The task of identifying and grading ten thousand mink is a big one, but feeding them is a job that assumes rather terrifying proportions. Mink are not easy to raise under any circumstances, and unless their diet is nutritious and perfectly balanced they will not thrive. As a result, much thought and study goes into the preparation of their food, which must be prepared in quantities requiring almost machinelike precision for satisfactory results.
"DIVE thousand pounds of food is
consumed by Mr. Johnson’s animals every day, and it must be freshly prepared for every feeding. Made up of a wide variety of food materials, the rations contain every vitamin and all basic elements in exact proportion, but those vitamins do not get there by accident.
Milk, eggs, vegetables, tomatoes, fish, liver, heart, meat, lungs, tripe, brains, blood, bone, cereals and kelp all play a part in providing nourishment for the mink. Even cod-liver oil is included to give the little animals their "sunshine vitamin” in the winter months.
The mink’s diet is planned to conform as much as possible to the sort of food he would eat in his natural habitat, and so fish becomes a major item. Sixty-five per cent of the average mink’s food allowance is generally made up of fish in some form.
On a ranch of 10,000 mink, the item reaches staggering proportions. Three hundred and sixty tons of herring were purchased from Indians in the district last year, and 450 tons will be consumed in the coming year. Fish is purchased in bulk when the herring run is on, and an entire section of the farm’s huge cold storage plant is required to keep them over the year.
Meat accounts for another 25 per cent of the diet, plus 9 per cent vegetables and cereals, with the addition of one per cent bone meal. Kelp, a seaweed product, is added for its iodine content, and cod-liver oil is included during the winter. Powdered milk and fluid milk are included in the 9 per cent devoted to cereals and vegetables.
After all ingredients have been mixed, the milk is added to bring the food to its proper consistency, and this is a more important matter than would seem at first glance. In the pelting pens, which are simply wire enclosures, the food is placed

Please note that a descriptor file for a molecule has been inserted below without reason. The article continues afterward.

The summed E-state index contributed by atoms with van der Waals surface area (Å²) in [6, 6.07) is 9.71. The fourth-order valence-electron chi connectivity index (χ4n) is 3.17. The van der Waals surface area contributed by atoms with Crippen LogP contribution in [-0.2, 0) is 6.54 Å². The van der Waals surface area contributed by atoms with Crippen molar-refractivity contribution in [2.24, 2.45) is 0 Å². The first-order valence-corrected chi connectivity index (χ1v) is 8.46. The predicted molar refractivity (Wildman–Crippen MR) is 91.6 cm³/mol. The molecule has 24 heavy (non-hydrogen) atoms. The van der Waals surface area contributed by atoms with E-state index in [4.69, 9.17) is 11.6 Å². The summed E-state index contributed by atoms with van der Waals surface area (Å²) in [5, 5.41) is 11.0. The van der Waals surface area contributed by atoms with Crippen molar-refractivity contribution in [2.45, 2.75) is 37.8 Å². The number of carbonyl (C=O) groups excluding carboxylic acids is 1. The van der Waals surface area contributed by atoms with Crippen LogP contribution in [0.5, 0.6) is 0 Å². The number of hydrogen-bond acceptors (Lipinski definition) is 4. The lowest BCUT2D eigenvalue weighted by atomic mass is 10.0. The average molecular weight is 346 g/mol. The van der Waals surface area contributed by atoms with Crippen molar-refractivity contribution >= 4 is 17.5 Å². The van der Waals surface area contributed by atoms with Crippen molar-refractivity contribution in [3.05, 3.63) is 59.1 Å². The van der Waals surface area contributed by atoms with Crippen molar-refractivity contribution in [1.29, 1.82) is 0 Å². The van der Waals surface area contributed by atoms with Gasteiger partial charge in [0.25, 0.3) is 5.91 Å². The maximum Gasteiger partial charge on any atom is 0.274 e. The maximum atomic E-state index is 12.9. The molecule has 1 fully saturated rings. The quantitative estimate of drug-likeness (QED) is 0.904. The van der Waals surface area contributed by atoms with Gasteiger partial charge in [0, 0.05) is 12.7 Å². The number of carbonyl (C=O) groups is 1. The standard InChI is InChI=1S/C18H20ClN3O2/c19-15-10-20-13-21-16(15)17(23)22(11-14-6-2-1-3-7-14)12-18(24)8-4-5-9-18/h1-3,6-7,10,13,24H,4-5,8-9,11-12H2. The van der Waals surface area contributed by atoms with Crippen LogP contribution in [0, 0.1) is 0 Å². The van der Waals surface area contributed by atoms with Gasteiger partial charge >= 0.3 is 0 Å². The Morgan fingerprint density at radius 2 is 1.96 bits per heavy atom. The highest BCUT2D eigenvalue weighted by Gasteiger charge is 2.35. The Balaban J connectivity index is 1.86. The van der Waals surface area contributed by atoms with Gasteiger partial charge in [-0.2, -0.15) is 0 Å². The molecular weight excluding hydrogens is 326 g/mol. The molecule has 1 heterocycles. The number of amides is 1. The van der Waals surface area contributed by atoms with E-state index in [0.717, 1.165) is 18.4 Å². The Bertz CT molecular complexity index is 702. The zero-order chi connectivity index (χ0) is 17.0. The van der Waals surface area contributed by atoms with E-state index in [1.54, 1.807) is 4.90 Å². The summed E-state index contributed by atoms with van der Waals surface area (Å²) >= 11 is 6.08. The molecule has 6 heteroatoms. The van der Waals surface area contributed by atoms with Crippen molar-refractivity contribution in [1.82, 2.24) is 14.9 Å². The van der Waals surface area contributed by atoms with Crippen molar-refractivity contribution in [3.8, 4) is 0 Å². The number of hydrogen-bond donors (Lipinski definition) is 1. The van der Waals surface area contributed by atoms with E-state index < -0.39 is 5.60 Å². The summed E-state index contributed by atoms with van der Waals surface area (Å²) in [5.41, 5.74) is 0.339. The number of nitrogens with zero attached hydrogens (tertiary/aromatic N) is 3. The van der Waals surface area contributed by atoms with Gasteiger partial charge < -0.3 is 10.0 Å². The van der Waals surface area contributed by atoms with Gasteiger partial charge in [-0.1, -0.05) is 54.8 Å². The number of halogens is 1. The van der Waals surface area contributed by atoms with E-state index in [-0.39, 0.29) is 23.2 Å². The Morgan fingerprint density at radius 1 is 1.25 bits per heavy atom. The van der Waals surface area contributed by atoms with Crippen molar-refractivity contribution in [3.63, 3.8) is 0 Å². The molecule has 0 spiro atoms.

on top of the netting which forms the roof of the pxm. The mesh of the wire is small, and if the food mixture is thick enough it will not fall through. The mink simply ¡xjkes its nose through the mesh and nibbles off small hits at a time. If the ftxxi is too thick it cannot be drawn through the wire, and if it is too thin it will run through of its own accord and be wasted. Trial and error have determined the proper consistency.
Cod-liver oil is fed only between December and April, for its consumption has a tendency to give a yellow tinge to the mink’s fur, and this would affect the price received for pelts. Hence it is not added to the diet until pelting is over for the year, and it is withdrawn in the spring so that the animals will have seven or eight months in which their coats can regain normal coloring.
The balanced ration has a double purjxise. The first objective is to get all the animals “in good coat” SÍ) that their pelts will bring the highest prices in their respective grades, while the second is to aid in the production of sound, healthy kittens. The litters of improperly nourished adult mink will reflect their parents’ shortcomings, and good health is a prime requisite to strong, sturdy offspring.
rT'HE breeding season occurs in late winter or early spring, but preparations have been made long before that time. Selective breeding principles are followed rigidly, and this involves patient study of each mink’s record card before the matings are arranged. Each male is graderl to stud three females, and the four are placed in a four-compartment breeding jx*n.
A separate breeding chart is kept for each row of pens, with one assistant in charge of two or more rows. The assistant keeps a record of each mating, and the probable date of whelping is calculated from this record. The mink’s period of gestation is between forty-five and fiftyfive days
The mink in breeding pens live a life of comparative luxury. The pens are substantially constructed of wood and wire netting, raised several feet from the ground. They measure about five feet square, and each is divided into four compartments. Nesting boxes are attached to the sides of the pen proper, and these are filled with fresh straw at intervals. A feed trough is provided in each runway, and drinking vessels are also attached to each compartment of the pen.
An average litter of mink numbers about five or six kits, but may range anywhere from one to ten. In handling large numbers of mink on a modern farm, the average over-all is close to four kits from
each mating. At the Johnson ranch, 1,964 female mink were bred last year, producing 7,021 kits, for an average of 3.6 per mink.